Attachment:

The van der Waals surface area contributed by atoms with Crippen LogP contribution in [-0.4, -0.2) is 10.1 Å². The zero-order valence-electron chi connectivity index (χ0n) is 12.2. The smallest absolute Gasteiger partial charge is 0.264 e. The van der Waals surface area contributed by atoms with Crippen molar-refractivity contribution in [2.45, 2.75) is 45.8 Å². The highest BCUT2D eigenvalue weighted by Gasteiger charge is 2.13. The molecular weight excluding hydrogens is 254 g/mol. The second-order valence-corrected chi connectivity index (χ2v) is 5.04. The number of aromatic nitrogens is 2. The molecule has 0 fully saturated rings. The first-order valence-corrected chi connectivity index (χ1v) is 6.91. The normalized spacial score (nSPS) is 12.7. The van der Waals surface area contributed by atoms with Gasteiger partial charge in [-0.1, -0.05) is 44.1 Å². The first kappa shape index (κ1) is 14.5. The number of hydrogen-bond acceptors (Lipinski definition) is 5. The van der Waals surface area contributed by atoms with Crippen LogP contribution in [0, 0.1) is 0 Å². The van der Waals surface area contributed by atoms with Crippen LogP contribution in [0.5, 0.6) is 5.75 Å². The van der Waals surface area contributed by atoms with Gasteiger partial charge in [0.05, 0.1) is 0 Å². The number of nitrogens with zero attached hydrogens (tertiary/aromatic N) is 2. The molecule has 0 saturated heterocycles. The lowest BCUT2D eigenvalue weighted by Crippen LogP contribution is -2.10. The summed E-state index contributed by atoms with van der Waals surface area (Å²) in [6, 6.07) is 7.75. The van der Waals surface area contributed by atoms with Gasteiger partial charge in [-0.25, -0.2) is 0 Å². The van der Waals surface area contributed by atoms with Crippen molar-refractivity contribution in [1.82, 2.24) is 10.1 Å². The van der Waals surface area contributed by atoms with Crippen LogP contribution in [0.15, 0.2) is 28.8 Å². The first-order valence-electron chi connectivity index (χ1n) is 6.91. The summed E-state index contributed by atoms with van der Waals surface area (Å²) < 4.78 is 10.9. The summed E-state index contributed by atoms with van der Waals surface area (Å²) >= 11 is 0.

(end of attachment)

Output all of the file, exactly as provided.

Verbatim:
The van der Waals surface area contributed by atoms with Crippen LogP contribution in [-0.4, -0.2) is 10.1 Å². The zero-order valence-electron chi connectivity index (χ0n) is 12.2. The smallest absolute Gasteiger partial charge is 0.264 e. The van der Waals surface area contributed by atoms with Crippen molar-refractivity contribution in [2.45, 2.75) is 45.8 Å². The highest BCUT2D eigenvalue weighted by Gasteiger charge is 2.13. The molecular weight excluding hydrogens is 254 g/mol. The second-order valence-corrected chi connectivity index (χ2v) is 5.04. The number of aromatic nitrogens is 2. The molecule has 0 fully saturated rings. The first-order valence-corrected chi connectivity index (χ1v) is 6.91. The normalized spacial score (nSPS) is 12.7. The van der Waals surface area contributed by atoms with Gasteiger partial charge in [-0.1, -0.05) is 44.1 Å². The first kappa shape index (κ1) is 14.5. The number of hydrogen-bond acceptors (Lipinski definition) is 5. The van der Waals surface area contributed by atoms with Crippen LogP contribution in [0, 0.1) is 0 Å². The van der Waals surface area contributed by atoms with Crippen LogP contribution in [0.5, 0.6) is 5.75 Å². The van der Waals surface area contributed by atoms with Gasteiger partial charge in [0.05, 0.1) is 0 Å². The number of nitrogens with zero attached hydrogens (tertiary/aromatic N) is 2. The molecule has 0 saturated heterocycles. The lowest BCUT2D eigenvalue weighted by Crippen LogP contribution is -2.10. The summed E-state index contributed by atoms with van der Waals surface area (Å²) in [6, 6.07) is 7.75. The van der Waals surface area contributed by atoms with Gasteiger partial charge in [-0.25, -0.2) is 0 Å². The van der Waals surface area contributed by atoms with Crippen molar-refractivity contribution in [1.82, 2.24) is 10.1 Å². The van der Waals surface area contributed by atoms with Crippen LogP contribution in [0.15, 0.2) is 28.8 Å². The first-order valence-electron chi connectivity index (χ1n) is 6.91. The summed E-state index contributed by atoms with van der Waals surface area (Å²) < 4.78 is 10.9. The summed E-state index contributed by atoms with van der Waals surface area (Å²) >= 11 is 0.